Cancer is still a leading cause of death worldwide – accounting for about 13% of all deaths. Gene therapy could be highly effective in the treatment of cancer, but is limited by the lack of safe and efficacious delivery systems able to deliver therapeutic genes selectively to tumours by intravenous administration, without secondary effects to healthy tissues. Current gene delivery systems provide only low levels of protein expression in tumours and, in the case of viruses, have been associated with significant toxicity problems. Non-viral delivery systems generally deliver therapeutic DNA to the lung and the liver, but not to the tumours, after intravenous administration.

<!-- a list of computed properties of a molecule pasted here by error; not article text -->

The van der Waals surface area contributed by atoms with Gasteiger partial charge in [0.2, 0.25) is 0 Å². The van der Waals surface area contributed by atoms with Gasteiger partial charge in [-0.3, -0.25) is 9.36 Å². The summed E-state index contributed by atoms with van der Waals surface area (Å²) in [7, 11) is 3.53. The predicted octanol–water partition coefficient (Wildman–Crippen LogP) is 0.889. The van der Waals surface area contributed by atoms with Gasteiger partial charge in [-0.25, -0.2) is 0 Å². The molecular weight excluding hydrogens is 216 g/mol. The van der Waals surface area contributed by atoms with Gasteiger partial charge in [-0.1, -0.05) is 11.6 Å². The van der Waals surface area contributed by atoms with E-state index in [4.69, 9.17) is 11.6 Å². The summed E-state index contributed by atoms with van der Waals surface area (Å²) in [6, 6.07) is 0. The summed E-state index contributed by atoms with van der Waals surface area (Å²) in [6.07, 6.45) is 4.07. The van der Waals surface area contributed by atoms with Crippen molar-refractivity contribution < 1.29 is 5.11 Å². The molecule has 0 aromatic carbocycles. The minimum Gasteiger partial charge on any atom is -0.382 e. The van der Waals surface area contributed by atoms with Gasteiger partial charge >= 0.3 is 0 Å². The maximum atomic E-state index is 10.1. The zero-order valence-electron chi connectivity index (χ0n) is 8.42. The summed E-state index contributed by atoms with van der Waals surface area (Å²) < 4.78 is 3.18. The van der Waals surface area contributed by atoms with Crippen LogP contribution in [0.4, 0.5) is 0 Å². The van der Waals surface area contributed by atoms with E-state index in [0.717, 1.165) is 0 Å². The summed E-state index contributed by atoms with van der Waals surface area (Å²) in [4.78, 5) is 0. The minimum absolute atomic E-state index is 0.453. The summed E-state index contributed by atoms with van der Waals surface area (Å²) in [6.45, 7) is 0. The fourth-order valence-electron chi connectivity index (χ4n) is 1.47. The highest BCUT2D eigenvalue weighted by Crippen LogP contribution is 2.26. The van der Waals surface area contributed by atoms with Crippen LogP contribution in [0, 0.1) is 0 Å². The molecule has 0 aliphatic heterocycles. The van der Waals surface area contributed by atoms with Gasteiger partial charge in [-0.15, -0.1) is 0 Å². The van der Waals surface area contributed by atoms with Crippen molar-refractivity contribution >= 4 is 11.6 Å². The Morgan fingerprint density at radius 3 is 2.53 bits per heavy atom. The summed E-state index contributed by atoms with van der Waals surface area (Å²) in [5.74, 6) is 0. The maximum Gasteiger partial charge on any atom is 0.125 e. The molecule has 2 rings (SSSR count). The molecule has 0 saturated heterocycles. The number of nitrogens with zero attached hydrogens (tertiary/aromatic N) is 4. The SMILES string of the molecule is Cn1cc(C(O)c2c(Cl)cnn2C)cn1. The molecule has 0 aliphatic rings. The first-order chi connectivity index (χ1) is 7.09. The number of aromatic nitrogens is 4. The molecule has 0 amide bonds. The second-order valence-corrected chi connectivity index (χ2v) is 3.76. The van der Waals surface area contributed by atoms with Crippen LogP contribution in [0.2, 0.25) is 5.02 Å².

Researchers at the University of Strathclyde have identified a technique for delivering therapeutic genes to hard-to-reach tumours by intravenous administration without harming healthy tissue. During lab tests the "seek-and-destroy" therapy resulted in 90% of skin cancer tumours disappearing altogether. The team is now investigating the technique's effectiveness at treating different forms of the disease.
· Delivers therapeutic genes efficiently and selectively to tumours following intravenous administration
· Leaves healthy cells unaffected
· Fewer side-effects than traditional chemotherapy
Contact is welcomed from organisations interested in developing, licensing or exploiting this technology.